Caring for your children’s teeth

Laying the foundations for good nutrition and oral health is one of the most important things you can ever do for your child. If you establish routines to help protect your child from tooth decay and other oral health problems, your child will benefit for life. Remember to set a good example to your children with your own personal care, showing that looking after your teeth is important to you – and by arranging regular dental checkups for the whole family.

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If you and your family are new to the area or have never been to us, we’d be delighted to meet you. You will find us friendly and helpful. Learn more here.

Frequently asked questions

We are often asked questions by parents, so we have put together a list with answers that may be helpful. Please click on each question to see the answer below.

From the age of 7, children can start using adult toothpaste. Choose one containing 1300–1500 ppm fluoride to help protect the delicate enamel. At 8 years old, they should have the dexterity to brush their own teeth, but you will still need to monitor how well they are doing it. A visit to a dental hygienist will ensure your child learns the best technique.
When we eat sugars, it will take the saliva a minimum of 30 minutes to neutralise the acidity created by decay-producing bacteria. Frequent sugary snacks can mean your child’s mouth is always an acid environment, increasing the chances of tooth decay.
As well as sensible eating and effective brushing, we recommend dental sealants and fluoride applications to protect your child’s teeth. Sealants can prevent food from getting stuck in the tiny grooves on the chewing surfaces, and topical fluoride will strengthen the enamel against decay. These are applied by a dental professional.
Good brushing habits are essential to keeping teeth healthy and pain-free. Children are taught how to swim, dance, play musical instruments, sports and many other exciting things but in many cases, not how to brush their teeth! Understanding how to look after your oral health is an invaluable lifeskill. £100 a year will buy your child two appointments with the hygienist – one of the best investments you could ever make for your child. Learn more about how our hygienists can help you and your family.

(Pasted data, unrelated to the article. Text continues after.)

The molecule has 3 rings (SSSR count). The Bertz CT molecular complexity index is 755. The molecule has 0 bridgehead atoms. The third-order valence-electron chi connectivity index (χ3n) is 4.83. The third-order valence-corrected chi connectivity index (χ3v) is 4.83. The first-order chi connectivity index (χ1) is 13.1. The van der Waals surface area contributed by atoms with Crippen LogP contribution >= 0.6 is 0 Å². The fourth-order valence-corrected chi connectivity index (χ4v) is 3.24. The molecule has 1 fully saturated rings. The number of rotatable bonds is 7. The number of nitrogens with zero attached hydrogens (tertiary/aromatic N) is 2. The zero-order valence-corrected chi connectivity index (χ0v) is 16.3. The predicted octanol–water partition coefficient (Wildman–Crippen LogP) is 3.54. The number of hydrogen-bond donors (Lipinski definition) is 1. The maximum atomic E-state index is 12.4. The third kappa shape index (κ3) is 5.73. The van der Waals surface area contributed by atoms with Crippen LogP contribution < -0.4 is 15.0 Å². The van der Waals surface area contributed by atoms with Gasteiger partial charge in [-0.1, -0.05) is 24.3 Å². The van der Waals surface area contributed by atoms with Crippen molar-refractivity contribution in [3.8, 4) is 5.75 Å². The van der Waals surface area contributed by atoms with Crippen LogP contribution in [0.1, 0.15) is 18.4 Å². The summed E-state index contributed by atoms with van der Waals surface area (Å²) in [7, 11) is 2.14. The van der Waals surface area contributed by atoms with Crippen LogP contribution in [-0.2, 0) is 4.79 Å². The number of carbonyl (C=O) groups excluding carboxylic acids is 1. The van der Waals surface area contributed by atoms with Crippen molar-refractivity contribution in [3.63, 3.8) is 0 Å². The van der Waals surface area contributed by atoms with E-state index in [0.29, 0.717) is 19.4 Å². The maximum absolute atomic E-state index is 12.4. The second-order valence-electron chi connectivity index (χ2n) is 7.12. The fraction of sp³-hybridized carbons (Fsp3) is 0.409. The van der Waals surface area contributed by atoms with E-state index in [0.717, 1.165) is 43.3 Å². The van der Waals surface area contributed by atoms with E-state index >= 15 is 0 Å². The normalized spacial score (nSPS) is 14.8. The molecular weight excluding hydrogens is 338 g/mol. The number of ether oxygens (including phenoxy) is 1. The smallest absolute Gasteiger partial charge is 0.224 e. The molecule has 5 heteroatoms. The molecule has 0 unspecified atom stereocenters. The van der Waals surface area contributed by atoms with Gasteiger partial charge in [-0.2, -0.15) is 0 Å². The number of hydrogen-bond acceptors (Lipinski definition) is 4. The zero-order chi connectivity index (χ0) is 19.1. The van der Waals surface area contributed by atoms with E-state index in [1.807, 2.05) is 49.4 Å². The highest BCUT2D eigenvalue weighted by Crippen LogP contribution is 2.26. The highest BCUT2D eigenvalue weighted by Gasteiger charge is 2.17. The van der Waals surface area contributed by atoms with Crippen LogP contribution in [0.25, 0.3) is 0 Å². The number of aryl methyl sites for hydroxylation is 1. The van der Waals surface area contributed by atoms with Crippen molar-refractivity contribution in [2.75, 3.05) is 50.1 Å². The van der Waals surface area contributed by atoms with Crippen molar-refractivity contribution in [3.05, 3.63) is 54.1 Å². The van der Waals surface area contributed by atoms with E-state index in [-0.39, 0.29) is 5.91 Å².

Adult teeth sometimes do grow alongside the baby teeth, as some baby teeth can be tough to shed! This can pose difficulties with eating, and may impact on the child’s oral hygiene. Depending on the condition of the baby teeth in question, we may recommend leaving them to fall out naturally, or we may advise their removal.
Always be positive about visits to the dentist. These days, good dentistry is largely pain-free, and if your child’s teeth are well looked after, they are unlikely to experience any pain when they come to us. If your child seems fearful, encourage him or her to talk about why. Anxiety on the part of a parent or trusted adult is easily conveyed to a child. Might an older relative have been talking about what it was like when methods were rather different?
Adult (permanent) teeth have a larger content of dentine, which is the layer under the enamel that gives teeth their yellowish colour. It is therefore normal for them to appear less white than the baby teeth.
When adult teeth first appear, they sometimes seem out of alignment. Often they will straighten themselves but if they don’t, they will need some extra help – normally in the form of braces.
Commonly we see children every 6 months, however this depends on their risk factor for dental disease. The dentist will make recommendations on an individual basis.


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